Sen. Lindsey Graham: It was a good business decision. My point is that one way to regulate a company is through competition, through government regulation. Here's the question that all of us got to answer. What do we tell our constituents, given what's happened here, why we should let you self regulate? What would you tell people in South Carolina that, given all of the things we've just discovered here, is a good idea for us to rely upon you to regulate your own business practices?

Mark Zuckerberg: Well Senator, my position is not that there should be no regulation. I think the internet is increasingly—

Sen. Lindsey Graham: You embrace regulation?

Mark Zuckerberg: I think the real question, as the internet becomes more important in people's lives, is what is the right regulation not whether there should be or—

Sen. Lindsey Graham: But you as a company welcome regulation?

Mark Zuckerberg: I think if it's the right regulation, then yes.

Sen. Lindsey Graham: You think the Europeans have it right?

Mark Zuckerberg: I think that they get things right.

(crowd laughs)

Sen. Lindsey Graham: Have you ever submitted— (chuckles) That's true. So would you work with us in terms of what regulations you think are necessary in your industry?

Mark Zuckerberg: Absolutely.

Sen. Lindsey Graham: OK, would you submit to us some proposed regulations?

Mark Zuckerberg: Yes and I'll have my team follow up with you. So that way we can have this discussion across the different categories where I think that this discussion needs to happen.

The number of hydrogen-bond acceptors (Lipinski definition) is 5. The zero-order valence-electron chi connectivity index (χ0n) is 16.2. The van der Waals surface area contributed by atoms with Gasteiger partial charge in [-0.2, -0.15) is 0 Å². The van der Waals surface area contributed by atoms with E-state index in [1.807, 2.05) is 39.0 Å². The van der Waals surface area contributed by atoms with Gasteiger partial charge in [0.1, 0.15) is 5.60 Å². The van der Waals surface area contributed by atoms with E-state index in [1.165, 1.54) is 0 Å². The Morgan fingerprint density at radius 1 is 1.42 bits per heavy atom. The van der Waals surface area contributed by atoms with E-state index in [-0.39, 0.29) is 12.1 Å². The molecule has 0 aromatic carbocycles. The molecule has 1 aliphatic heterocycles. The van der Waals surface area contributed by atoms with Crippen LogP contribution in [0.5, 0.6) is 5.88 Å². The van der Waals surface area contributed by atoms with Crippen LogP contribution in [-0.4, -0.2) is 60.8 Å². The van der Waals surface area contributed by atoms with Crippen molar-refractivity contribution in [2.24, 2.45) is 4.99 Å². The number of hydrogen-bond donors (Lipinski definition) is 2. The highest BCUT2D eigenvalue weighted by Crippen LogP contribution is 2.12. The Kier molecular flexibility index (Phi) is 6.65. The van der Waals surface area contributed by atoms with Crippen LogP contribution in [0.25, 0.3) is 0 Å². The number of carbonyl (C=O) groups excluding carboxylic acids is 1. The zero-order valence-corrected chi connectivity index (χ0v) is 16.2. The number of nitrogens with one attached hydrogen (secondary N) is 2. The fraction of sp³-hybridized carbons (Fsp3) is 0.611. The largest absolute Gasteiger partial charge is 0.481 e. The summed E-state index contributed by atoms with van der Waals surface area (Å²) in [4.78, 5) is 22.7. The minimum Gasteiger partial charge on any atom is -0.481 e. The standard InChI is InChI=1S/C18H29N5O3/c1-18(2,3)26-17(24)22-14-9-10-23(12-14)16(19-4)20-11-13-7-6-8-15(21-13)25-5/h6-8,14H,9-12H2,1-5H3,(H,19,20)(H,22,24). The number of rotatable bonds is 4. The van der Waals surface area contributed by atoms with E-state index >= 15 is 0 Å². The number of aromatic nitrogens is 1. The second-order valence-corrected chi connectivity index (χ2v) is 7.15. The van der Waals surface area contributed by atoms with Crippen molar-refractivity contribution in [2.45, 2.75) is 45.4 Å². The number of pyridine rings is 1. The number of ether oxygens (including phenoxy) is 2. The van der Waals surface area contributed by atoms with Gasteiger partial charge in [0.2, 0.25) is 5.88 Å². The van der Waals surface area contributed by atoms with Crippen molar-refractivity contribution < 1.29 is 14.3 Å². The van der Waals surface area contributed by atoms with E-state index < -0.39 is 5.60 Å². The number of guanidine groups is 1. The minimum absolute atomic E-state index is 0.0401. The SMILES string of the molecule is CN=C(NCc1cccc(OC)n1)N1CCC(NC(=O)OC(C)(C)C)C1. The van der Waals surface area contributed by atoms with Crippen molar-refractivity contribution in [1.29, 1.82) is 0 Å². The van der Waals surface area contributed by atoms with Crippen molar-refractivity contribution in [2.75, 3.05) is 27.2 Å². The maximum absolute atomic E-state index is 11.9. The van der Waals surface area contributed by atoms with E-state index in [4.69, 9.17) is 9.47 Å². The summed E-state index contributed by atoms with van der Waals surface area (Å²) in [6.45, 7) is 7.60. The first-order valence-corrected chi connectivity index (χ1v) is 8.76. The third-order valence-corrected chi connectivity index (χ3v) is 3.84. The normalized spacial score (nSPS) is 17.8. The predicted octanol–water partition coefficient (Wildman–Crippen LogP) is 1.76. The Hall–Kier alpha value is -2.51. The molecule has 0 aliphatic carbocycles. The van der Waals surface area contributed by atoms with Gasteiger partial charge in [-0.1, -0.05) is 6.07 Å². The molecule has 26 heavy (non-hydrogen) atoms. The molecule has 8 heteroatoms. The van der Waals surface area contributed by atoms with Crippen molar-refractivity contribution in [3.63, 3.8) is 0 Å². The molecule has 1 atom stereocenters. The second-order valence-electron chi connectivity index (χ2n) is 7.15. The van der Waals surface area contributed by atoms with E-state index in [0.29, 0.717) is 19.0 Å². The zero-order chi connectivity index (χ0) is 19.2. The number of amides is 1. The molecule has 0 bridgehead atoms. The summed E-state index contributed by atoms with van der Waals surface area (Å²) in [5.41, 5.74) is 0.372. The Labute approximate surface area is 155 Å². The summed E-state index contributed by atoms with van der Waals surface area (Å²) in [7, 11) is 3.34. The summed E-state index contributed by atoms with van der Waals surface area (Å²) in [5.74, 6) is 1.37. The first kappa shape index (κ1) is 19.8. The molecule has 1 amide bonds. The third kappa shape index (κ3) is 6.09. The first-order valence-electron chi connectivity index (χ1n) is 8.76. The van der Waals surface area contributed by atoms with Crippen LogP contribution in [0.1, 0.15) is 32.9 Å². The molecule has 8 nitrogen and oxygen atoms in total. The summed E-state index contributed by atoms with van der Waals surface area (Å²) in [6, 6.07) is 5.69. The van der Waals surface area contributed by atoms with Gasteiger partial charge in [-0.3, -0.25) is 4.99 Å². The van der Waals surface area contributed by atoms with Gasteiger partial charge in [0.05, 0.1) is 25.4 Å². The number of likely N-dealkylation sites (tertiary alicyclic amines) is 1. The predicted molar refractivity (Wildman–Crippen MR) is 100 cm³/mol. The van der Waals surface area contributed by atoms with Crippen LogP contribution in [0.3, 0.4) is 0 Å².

Sen. Lindsey Graham: Look forward to it. When you sign up for Facebook, you sign up for Terms of Service, are you familiar with that?

Mark Zuckerberg: Yes.

Sen. Lindsey Graham: OK. It says, "The terms govern your use of Facebook and the products, features, apps, services, technologies, and software we offer (the Facebook Products or Products), except where we expressly state that separate terms (and not these) apply." I'm a lawyer and I have no idea what that means. But when you look at Terms of Service, this is what you get. Do you think the average consumer understands what they're signing up for?

Mark Zuckerberg: I don't think that the average person likely reads that whole document, but I think that there are different ways that we can communicate that and have a responsibility to do so.

Sen. Lindsey Graham: Do you agree with me that you'd better come up with different ways because this ain't workin'?

Mark Zuckerberg: Well, Senator, I think in certain areas that is true. And I think in other areas, like the core part of what we do. Right, if you think about just the most basic level, people come to Facebook, Instagram, WhatsApp, Messenger about a 100 billion times a day to share a piece of content or a message with a specific set of people and I think that that basic functionality people understand because we have the controls in line every time. And given the volume of the activity and the value that people tell us that they're getting from that, I think that that control in-line does seem to be working fairly well. Now we can always do better. And there are other— services are complex and there is more to it than just, you know, you go and you post a photo. So I agree that in many places we could do better, but I think for the core of the service it actually is quite clear.